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Young women tell their stories of teenage binge drinking

 

Shannon, 20, pictured the same year she went to Newport Academy in 2015. She was there for 45 days and in the intensive outpatient program school for four months

Shannon, 20, pictured the same year she went to Newport Academy in 2015. She was there for 45 days and in the intensive outpatient program school for four months

Shannon, 20, pictured the same year she went to Newport Academy in 2015. She was there for 45 days and in the intensive outpatient program school for four months

Shannon, 20, had her first alcoholic drink in eighth grade at a friend’s house in Colorado.

She can’t remember whether it was either beer or vodka but she knows it felt good.

At first it was something she did socially with friends, but by the time they reached their sophomore year in high school, she couldn’t get enough. While others stuck to casual drinks on the weekend, Shannon started doing it by herself.

For Shannon, alcohol was a way to ‘get her out of herself’. 

Her grades were low, she didn’t make the sports teams, and she was nervous socially after moving to New York for ninth grade. Those things consumed her every day. But after a drink, it didn’t matter. She was less stressed and anxious; happy, bubbly and outgoing. 

Eventually, Shannon started raiding her parent’s alcohol cupboard, picking up a bottle to drink before, during and after school.

‘I would start drinking as soon as I woke up starting my senior year of high school,’ Shannon said. 

At night, Shannon would have four beers, four shots and swig liquor from a 1.75-liter handle.

It wasn’t until she had a two-day blackout at the tender age of 16 that she started to realize she may have a problem – and that everyone around her seemed to know she was troubled.  

‘It was either my sophomore or junior year of high school and I was in Colorado visiting friends.

Shannon pictured last July in Colorado. She is now in a 'good place' with her recovery

Shannon pictured last July in Colorado. She is now in a 'good place' with her recovery

Shannon pictured last July in Colorado. She is now in a ‘good place’ with her recovery

‘I had a two-day blackout. It was the first time other people said something to me. I woke up not knowing where I was and had friends that were concerned.’

When she returned to the East Coast, her New York friends started worrying about her.

‘Teachers wouldn’t notice but my friends would. Others just thought I was acting weird.’

Only her close friends knew about her problem. It got to the point where they would tell her to slow down or take away whatever she was drinking from her.

‘Binge drinking affected my relationships by making it difficult to form any,’ Shannon said. ‘My priorities weren’t in check and I wasn’t there for friends. Not worrying about anyone else became routine. I didn’t have friends but people who would resent me for putting them in bad situations.’ 

For Shannon, drinking alcohol was easy to get away with. It seemed more acceptable than smoking marijuana or doing other drugs, and getting hold of it was easy, even underage.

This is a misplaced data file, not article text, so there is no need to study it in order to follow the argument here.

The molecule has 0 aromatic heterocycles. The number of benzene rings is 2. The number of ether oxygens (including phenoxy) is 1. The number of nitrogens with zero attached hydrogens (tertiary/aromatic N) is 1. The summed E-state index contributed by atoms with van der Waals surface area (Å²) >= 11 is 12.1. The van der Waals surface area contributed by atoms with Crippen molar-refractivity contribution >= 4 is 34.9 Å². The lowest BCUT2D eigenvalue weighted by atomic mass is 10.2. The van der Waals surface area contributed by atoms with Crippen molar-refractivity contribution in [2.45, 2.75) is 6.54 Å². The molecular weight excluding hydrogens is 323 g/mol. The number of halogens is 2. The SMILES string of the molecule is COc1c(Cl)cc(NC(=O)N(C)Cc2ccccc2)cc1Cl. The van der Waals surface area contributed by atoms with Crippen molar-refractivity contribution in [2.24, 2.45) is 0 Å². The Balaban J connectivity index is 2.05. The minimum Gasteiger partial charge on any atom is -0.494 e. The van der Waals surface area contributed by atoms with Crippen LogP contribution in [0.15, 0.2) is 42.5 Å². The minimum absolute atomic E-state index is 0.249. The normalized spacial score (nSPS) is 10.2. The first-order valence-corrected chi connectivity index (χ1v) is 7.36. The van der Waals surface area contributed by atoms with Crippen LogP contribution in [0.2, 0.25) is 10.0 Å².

Alcohol answers said: ‘Drinking alcohol is more socially acceptable and doesn’t have the same stigma attached to it as addiction to drugs.’

Heather Senior Monroe, a psychotherapist at teen counseling center Newport Academy, pictured on the campus this year. Heather explains binge drinking is increasingly common among young girls who face pressure from school and social media

Heather Senior Monroe, a psychotherapist at teen counseling center Newport Academy, pictured on the campus this year. Heather explains binge drinking is increasingly common among young girls who face pressure from school and social media

Heather Senior Monroe, a psychotherapist at teen counseling center Newport Academy, pictured on the campus this year. Heather explains binge drinking is increasingly common among young girls who face pressure from school and social media

It continued to state that it could be due ‘to the consequences associated with illegal drug use or the negative stereotype of an individual addicted to drugs. Alcohol also has a positive association with family gatherings, food and celebrations’.

‘Alcohol is more accepted by society but it’s an actual problem with deep seated issues,’ Shannon said.  

Heather Senior Monroe, a psychotherapist at teen counseling center Newport Academy, said that substances tend to work with turning off these feelings of anxiety and self-esteem.

‘There are a lot more pressures today than there were ten years ago whether that be socially, academically or biologically,’ Heather said. 

‘The internet and social media has played a huge part in curating a perfect image. Now you have that can physically change how someone looks – it’s unrealistic.’

Heather said the trick is to help people find a passion. 

‘If they have a passion teens will be less likely to turn to substance abuse.’

At Newport located in Connecticut, Shannon discovered her love for yoga and art, which were outlets she used to deal with stress and to ‘dig deeper and find the route of my issues’.

Shannon entered Newport in 2015 when she was 18 years old and was there for 45 days and was in the rehab center’s intensive outpatient program day school for four months where she finished out high school.